780 to
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Old 04-03-2011, 08:54 PM   #7
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There are a couple of factors. (We just sold a house and are about to build).

For one builder we talked to the base price for a specific house to be built on our lot is about $176,000. However, the actual quote for options/upgrades is about $280,000. Now, some of that is to add additional square footage. However, here are some actual prices for upgrades that would be added even if the 2 houses were identical in floor plan.

Converting standard tub/shower to handicap accessible shower only - $1738
Door from Master Bedroom to Porch - $485
Raising ceiling from 8 ft to 9 ft in 3 rooms - $1680
Adding handheld showerheads to 2 showers - $620
Upgrading faucets and hardware throughout house - $1027
Silestone counters in the kitchen in lieu of formica - $8604
Prep sink in island - $908
Adding cabinets and fiberglass sink to utility room - $834
Upgrading windows - $4364
8 can lights in lieu of regular lights - $600
Stone instead of brick exterior - $6600
Upgrading several rooms wood flooring (in place of tile/carpet) - $13,366
Cherry cabinets in kitchen/maple in rest of house instead of standard - $6004
Upgrading roof shingles - $2456
Bronze shower enclosure - $235
Granite counters in master bath - $1500
Undermount sinks in master bath - $500
Wood framed mirrors - $360
Crown molding - $2028
Ceilings painted different color from walls - $1870

I could go on and go. Some differences between similar houses are important functionally. 2x6 rather than 2x4. Better windows. Better roof shingles. More insulation. For some of this you will pay for the added by lower utility bills. Others you won't.

Then there are things that are somewhat functional but also aesthetic. Big ones are things like kitchen counters (Silestone or granite instead of formica). Kitchen cabinets come in a wide range of cost.

Or appliances. There is a huge difference between different appliances. A basic electric cooktop versus a professional range. Or your basic refrigerator versus a $6000 built in very large refrigerator and lots in between.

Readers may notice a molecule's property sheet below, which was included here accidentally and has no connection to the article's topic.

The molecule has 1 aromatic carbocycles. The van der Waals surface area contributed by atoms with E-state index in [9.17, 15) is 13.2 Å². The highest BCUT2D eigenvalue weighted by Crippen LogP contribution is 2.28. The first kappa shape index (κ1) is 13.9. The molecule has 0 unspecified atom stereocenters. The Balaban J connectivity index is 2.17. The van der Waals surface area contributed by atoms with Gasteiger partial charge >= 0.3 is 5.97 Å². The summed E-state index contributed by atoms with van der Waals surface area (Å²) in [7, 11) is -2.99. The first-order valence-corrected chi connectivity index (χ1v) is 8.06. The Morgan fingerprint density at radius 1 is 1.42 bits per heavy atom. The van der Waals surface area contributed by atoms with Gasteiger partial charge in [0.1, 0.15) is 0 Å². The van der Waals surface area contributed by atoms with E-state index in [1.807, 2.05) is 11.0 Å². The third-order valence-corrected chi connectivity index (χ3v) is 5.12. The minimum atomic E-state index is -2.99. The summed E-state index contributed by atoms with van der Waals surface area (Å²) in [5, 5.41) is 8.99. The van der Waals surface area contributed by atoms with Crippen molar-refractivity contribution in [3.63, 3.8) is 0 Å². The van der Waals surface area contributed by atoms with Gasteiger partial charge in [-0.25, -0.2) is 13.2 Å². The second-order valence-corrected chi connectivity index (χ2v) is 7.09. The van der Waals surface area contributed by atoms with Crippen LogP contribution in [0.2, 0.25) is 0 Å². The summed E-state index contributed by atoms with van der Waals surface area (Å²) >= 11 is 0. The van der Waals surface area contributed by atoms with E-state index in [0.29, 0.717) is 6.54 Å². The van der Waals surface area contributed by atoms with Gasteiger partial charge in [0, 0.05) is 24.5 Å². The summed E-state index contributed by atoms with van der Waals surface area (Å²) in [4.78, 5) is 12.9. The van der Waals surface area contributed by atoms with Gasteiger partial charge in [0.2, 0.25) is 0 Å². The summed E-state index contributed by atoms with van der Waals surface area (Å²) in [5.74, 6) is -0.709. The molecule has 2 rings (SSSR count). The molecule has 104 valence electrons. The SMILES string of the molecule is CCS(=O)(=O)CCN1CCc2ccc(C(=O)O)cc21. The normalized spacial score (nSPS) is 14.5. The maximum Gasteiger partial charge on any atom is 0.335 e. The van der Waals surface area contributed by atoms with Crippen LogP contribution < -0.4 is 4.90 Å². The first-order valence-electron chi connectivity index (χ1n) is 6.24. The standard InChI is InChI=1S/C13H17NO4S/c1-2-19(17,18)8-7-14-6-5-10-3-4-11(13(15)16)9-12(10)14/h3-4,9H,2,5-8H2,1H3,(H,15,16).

Lighting. Again, a lot of variation.

Flooring. Some houses have as standard builder's grade carpet and vinyl in the wet areas. Contrast that with ceramic tile in a diagonal (more expensive than non-diagonal) pattern coupled with wide plank, hand scraped wood.

Paint. Like everything else, there is a variation in different quality of paint. Some builders charge more for every room that is painted a different color.

Wide baseboards, tall doors, solid wood doors, wood framed mirrors, crown molding -- It all adds cost.

I could really go on and on. There is just a lot of difference in how you can build two houses of the same size.

We are currently working on house design for the house we are building and are having to make these choices at every turn. Yes, we do want Silestone in the kitchen. No, we won't upgrade the hardware in the secondary baths. Yes, we do want wood in these rooms. No the utility room tile doesn't have to be laid diagonally. We will pay the $4000 to upgrade to the Andersen Series 100 windows, but no we won't pay the extra $6000 to upgrade to the Series 400. Yes, we want raised panel cherry cabs in the kitchen, but flat panel maple is fine everywhere else. No we won't pay to change the ceiling texture and to have different color rooms (but we are still thinking about the white ceilings)...